William Leyson was appointed to the position of Assistant Surgeon on 4 August 1810.
He was educated at St George's Hospital, where he was entered as a six-months' surgical pupil to John Griffiths in 1810. In August, 1815 he took out a further course of six months. 
He was included on a list of Certified Apothecaries in 1816 .
In 1824, still an assistant-surgeon, William Leyson joined the Expedition of Captain George Francis Lyon on the Griper to the Arctic. .......Captain Parry's history of the expedition is well known; in the preface to which he declared his happiness “ thus publicly to express the high sense I entertain of the laudable zeal and strenuous exertions uniformly displayed by Captain Lyon,” as well as by all his other comrades.
Capt. Lyon’s “Private Journal” was also published, and has been aptly termed “The Sayings and Doings of the Esquimaux.” He was rewarded with post rank dated Nov. 18. 1823; and on the 16th of January he was presented with the freedom of his native city of Chichester, and entertained by the Corporation at a public dinner. The freedom was enclosed in an oaken box, turned from a portion of the Hecla, lined with gold, and bearing the following inscription :-‘‘ Presented, Jan. 16. 1824, by the Mayor, Aldermen, and Citizens of Chichester, to George Francis Lyon, Esq., Captain in the Royal Navy, in testimony of their admiration of the zeal, perseverance, and spirit of enterprise displayed by him in his travels in Northern Africa, and in the late voyage to the Polar Sea, in search of a north-west passage.”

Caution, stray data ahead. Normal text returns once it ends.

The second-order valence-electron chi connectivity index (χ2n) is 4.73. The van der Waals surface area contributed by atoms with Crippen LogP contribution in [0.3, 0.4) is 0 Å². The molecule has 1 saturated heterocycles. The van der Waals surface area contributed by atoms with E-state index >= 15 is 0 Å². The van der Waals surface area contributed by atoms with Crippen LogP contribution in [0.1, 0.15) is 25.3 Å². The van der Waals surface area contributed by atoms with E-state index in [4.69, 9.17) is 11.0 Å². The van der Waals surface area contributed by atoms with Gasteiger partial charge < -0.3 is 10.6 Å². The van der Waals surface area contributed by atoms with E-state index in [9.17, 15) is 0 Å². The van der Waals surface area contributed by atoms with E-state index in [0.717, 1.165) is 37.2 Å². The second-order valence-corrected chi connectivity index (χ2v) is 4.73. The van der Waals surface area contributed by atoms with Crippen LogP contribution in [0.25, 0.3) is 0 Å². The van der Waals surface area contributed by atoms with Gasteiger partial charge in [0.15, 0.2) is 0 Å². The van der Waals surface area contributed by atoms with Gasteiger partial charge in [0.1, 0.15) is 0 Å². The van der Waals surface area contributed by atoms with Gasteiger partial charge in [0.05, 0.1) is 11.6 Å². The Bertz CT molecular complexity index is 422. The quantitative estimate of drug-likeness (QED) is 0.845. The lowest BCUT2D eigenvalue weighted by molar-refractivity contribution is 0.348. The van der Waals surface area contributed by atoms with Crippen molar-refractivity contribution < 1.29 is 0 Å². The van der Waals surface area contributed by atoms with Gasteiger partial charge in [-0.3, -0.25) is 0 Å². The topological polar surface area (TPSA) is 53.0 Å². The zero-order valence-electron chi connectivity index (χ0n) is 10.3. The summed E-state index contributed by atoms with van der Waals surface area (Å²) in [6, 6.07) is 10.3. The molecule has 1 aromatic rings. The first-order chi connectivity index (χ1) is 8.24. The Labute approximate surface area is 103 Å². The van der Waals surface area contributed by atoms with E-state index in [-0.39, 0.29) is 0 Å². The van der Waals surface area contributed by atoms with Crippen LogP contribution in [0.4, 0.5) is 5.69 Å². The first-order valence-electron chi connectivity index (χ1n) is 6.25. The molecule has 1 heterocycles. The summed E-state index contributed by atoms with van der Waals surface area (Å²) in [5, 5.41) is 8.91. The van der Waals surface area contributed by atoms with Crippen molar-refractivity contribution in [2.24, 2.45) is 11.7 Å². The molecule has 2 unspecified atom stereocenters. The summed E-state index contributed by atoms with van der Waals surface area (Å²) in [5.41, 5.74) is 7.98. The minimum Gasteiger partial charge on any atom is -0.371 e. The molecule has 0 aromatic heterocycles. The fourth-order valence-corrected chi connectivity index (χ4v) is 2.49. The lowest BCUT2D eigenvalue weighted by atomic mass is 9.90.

A few days before this gratifying occurrence, Capt. Lyon had been appointed to the Griper bark, fitting out for another voyage of discovery in the icy regions. This vessel was originally a gun-brig of only 180 tons burthen; but she had been considerably strengthened and raised upon, to enable her to accompany Lieut. Parry in the expedition of 1819; and her complement now consisted of forty-one persons, including Captain Lyon; Lieutenants Peter Smith Manico and Francis Harding; Mr. Edward Nicholas Kendall, assistant-surveyor; Mr. John Tom, midshipman; Mr. Thomas Evans, purser; Mr. William Leyson, assistant-surgeon, and three warrant officers.
She sailed from the Nore on the 16th of June, 1824, for the purpose of making an attempt to connect the western shore of Melville Peninsula with the important discoveries of Captain Franklin; and was accompanied as far as the coast of Labrador by the Snap surveying-vessel, which had been ordered to carry out a spare bower-anchor and part of her stores. When these were all on board, her decks, chains, and launch were completely filled with casks, spars, plank, cordage, etc and her draft of water was upwards of 16 feet aft and 15 feet 10 inches forward. “Had I succeeded in reaching Repulse Bay,” says her captain, “with less stores than I now carried, certain starvation would have attended us all, if we were detained, as might have happened, a second winter. To give some idea of the weather,” in which they were removed from the Snap, “it will be sufficient to say, that, during the whole of the time we were at work, the vessels were so entirely hidden from each other, by a dense fog. 
William Leyson was appointed to the position of Surgeon on 21 February 1825
He was employed as Surgeon on the Impregnable in 1842
He was employed as Surgeon Superintendent on the convict ship Henry Wellesley to New South Wales in 1837. He kept a Medical Journal from 2 June 1837 to 3rd January 1838.
He is entered in the British Medical Directory of 1853 -
Leyson, Wm. Neath, Glamorganshire -
F.R.C.S. (Nom) 1844;
M.R.C.S.E. and L.S.A. 1816.
William Leyson died on 3rd November 1854 at Neath in his 64th year.